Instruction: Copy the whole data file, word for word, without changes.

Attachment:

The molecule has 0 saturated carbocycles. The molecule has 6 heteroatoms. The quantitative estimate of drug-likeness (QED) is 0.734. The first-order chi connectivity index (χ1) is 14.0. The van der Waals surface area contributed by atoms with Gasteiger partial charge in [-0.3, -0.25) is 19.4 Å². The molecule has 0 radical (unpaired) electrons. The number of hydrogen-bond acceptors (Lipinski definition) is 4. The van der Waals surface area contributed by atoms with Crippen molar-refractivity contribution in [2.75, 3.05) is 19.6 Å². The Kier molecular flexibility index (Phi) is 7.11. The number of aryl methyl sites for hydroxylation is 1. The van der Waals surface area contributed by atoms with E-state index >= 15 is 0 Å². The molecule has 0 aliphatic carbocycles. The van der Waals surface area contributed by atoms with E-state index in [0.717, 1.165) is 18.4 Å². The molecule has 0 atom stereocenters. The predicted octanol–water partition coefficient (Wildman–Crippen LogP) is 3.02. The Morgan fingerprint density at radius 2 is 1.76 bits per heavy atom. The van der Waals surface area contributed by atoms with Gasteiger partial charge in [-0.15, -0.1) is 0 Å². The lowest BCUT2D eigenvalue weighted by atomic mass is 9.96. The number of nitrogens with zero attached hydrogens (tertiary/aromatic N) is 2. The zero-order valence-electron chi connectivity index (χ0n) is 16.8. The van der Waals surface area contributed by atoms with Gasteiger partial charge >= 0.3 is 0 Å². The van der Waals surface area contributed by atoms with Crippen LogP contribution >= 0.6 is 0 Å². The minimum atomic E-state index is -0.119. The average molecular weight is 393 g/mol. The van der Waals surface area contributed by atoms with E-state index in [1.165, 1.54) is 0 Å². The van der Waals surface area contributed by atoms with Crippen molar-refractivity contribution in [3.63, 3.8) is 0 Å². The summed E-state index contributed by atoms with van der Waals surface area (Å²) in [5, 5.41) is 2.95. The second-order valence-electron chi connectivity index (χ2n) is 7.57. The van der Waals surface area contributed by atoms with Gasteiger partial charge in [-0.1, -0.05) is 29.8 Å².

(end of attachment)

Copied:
The molecule has 0 saturated carbocycles. The molecule has 6 heteroatoms. The quantitative estimate of drug-likeness (QED) is 0.734. The first-order chi connectivity index (χ1) is 14.0. The van der Waals surface area contributed by atoms with Gasteiger partial charge in [-0.3, -0.25) is 19.4 Å². The molecule has 0 radical (unpaired) electrons. The number of hydrogen-bond acceptors (Lipinski definition) is 4. The van der Waals surface area contributed by atoms with Crippen molar-refractivity contribution in [2.75, 3.05) is 19.6 Å². The Kier molecular flexibility index (Phi) is 7.11. The number of aryl methyl sites for hydroxylation is 1. The van der Waals surface area contributed by atoms with E-state index >= 15 is 0 Å². The molecule has 0 aliphatic carbocycles. The van der Waals surface area contributed by atoms with E-state index in [0.717, 1.165) is 18.4 Å². The molecule has 0 atom stereocenters. The predicted octanol–water partition coefficient (Wildman–Crippen LogP) is 3.02. The Morgan fingerprint density at radius 2 is 1.76 bits per heavy atom. The van der Waals surface area contributed by atoms with Gasteiger partial charge in [-0.15, -0.1) is 0 Å². The lowest BCUT2D eigenvalue weighted by atomic mass is 9.96. The number of nitrogens with zero attached hydrogens (tertiary/aromatic N) is 2. The zero-order valence-electron chi connectivity index (χ0n) is 16.8. The van der Waals surface area contributed by atoms with Gasteiger partial charge >= 0.3 is 0 Å². The van der Waals surface area contributed by atoms with Crippen LogP contribution >= 0.6 is 0 Å². The minimum atomic E-state index is -0.119. The average molecular weight is 393 g/mol. The van der Waals surface area contributed by atoms with E-state index in [1.165, 1.54) is 0 Å². The van der Waals surface area contributed by atoms with Crippen molar-refractivity contribution in [3.63, 3.8) is 0 Å². The summed E-state index contributed by atoms with van der Waals surface area (Å²) in [5, 5.41) is 2.95. The second-order valence-electron chi connectivity index (χ2n) is 7.57. The van der Waals surface area contributed by atoms with Gasteiger partial charge in [-0.1, -0.05) is 29.8 Å².